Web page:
Chapter 2 presents the final version of the thesis of this dissertation: Thesis statement of dissertation (final version, taken from Chapter 2) Role modeling for framework design makes the following activities easier to carry out for the expert framework developer and user than is possible with traditional class-based approaches: This form of the thesis helps to determine what to prove and which constraints to adhere to while doing so.
These are separate activities that can be discussed and validated independently.
Finally, the thesis defines in which respect role modeling eases the different activities by stating which problems it addresses: class complexity, object collaboration complexity, and clarity of requirements and constraints put upon use-clients.
The experiences with designing the Geo frameworks and the Tools framework support this argument.
For example, the Geo system has several complex service interfaces.
Unless stated otherwise, role modeling always means "role modeling for framework design as defined in this dissertation".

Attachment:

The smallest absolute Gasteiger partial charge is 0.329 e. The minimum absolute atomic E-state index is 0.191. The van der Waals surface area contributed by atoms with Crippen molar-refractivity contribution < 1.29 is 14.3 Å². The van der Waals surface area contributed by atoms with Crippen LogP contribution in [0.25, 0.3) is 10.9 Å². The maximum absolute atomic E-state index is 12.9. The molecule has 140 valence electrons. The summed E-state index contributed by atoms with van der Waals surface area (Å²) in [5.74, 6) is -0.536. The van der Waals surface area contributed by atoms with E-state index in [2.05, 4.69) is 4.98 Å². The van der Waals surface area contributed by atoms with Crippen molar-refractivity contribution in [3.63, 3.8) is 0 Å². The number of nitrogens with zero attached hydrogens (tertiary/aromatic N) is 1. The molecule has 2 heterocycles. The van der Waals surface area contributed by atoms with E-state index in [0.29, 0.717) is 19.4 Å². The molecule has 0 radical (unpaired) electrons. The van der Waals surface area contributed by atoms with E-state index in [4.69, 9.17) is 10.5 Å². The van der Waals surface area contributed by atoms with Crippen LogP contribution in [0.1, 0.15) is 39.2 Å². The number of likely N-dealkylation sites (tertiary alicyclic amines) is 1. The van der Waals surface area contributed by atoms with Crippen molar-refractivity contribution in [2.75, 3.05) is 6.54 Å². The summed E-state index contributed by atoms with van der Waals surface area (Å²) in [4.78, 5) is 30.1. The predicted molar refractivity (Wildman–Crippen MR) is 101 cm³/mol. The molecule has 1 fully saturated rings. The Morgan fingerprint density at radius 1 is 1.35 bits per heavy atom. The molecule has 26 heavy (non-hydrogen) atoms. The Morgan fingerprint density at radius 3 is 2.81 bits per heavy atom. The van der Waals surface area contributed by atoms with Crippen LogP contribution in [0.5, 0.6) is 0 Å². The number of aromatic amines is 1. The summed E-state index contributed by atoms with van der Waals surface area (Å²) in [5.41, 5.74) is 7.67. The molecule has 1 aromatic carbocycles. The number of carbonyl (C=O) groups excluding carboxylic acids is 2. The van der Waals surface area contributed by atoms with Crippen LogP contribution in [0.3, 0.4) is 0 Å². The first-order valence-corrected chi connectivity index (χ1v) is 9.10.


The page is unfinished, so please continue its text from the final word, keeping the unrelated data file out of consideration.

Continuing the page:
Traditional class-based approach means what you can natively express using classes as the only central modeling concept (for example, UML).
It follows the validation strategy outlined above: it first walks through a set of key properties of the role modeling method, and then consolidates the resulting arguments for each sub-validation.
The thesis validation follows as the conjunction of the sub-validations.
On the other hand, they focus on the composition of the role types to understand what makes up the class as a whole and how acting in the context of one role will cause actions in the context of another role of instances of that class.
Describing a class as the composition of role types and breaking up a class interface into role types separates design concerns along the lines of object collaboration tasks.